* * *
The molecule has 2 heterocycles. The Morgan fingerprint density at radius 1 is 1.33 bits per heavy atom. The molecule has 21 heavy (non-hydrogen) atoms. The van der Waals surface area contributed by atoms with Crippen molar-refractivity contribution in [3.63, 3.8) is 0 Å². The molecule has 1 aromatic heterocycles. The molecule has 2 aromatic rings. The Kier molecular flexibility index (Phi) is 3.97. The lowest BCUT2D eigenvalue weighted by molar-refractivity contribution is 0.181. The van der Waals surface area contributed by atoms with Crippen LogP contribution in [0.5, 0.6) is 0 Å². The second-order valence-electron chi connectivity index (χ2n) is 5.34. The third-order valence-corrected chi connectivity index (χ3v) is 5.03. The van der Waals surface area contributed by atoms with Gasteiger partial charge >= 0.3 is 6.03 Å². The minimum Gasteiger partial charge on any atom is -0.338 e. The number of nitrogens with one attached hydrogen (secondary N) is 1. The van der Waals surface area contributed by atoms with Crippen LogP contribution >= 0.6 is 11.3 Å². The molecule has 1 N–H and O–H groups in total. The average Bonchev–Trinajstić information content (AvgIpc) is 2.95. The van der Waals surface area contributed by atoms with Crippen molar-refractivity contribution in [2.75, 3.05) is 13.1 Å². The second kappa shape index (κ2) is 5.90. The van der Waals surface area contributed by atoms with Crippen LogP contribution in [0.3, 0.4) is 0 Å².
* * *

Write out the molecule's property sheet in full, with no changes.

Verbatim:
The molecule has 2 heterocycles. The Morgan fingerprint density at radius 1 is 1.33 bits per heavy atom. The molecule has 21 heavy (non-hydrogen) atoms. The van der Waals surface area contributed by atoms with Crippen molar-refractivity contribution in [3.63, 3.8) is 0 Å². The molecule has 1 aromatic heterocycles. The molecule has 2 aromatic rings. The Kier molecular flexibility index (Phi) is 3.97. The lowest BCUT2D eigenvalue weighted by molar-refractivity contribution is 0.181. The van der Waals surface area contributed by atoms with Crippen LogP contribution in [0.5, 0.6) is 0 Å². The second-order valence-electron chi connectivity index (χ2n) is 5.34. The third-order valence-corrected chi connectivity index (χ3v) is 5.03. The van der Waals surface area contributed by atoms with Gasteiger partial charge >= 0.3 is 6.03 Å². The minimum Gasteiger partial charge on any atom is -0.338 e. The number of nitrogens with one attached hydrogen (secondary N) is 1. The van der Waals surface area contributed by atoms with Crippen LogP contribution >= 0.6 is 11.3 Å². The molecule has 1 N–H and O–H groups in total. The average Bonchev–Trinajstić information content (AvgIpc) is 2.95. The van der Waals surface area contributed by atoms with Crippen molar-refractivity contribution in [2.75, 3.05) is 13.1 Å². The second kappa shape index (κ2) is 5.90. The van der Waals surface area contributed by atoms with Crippen LogP contribution in [0.3, 0.4) is 0 Å².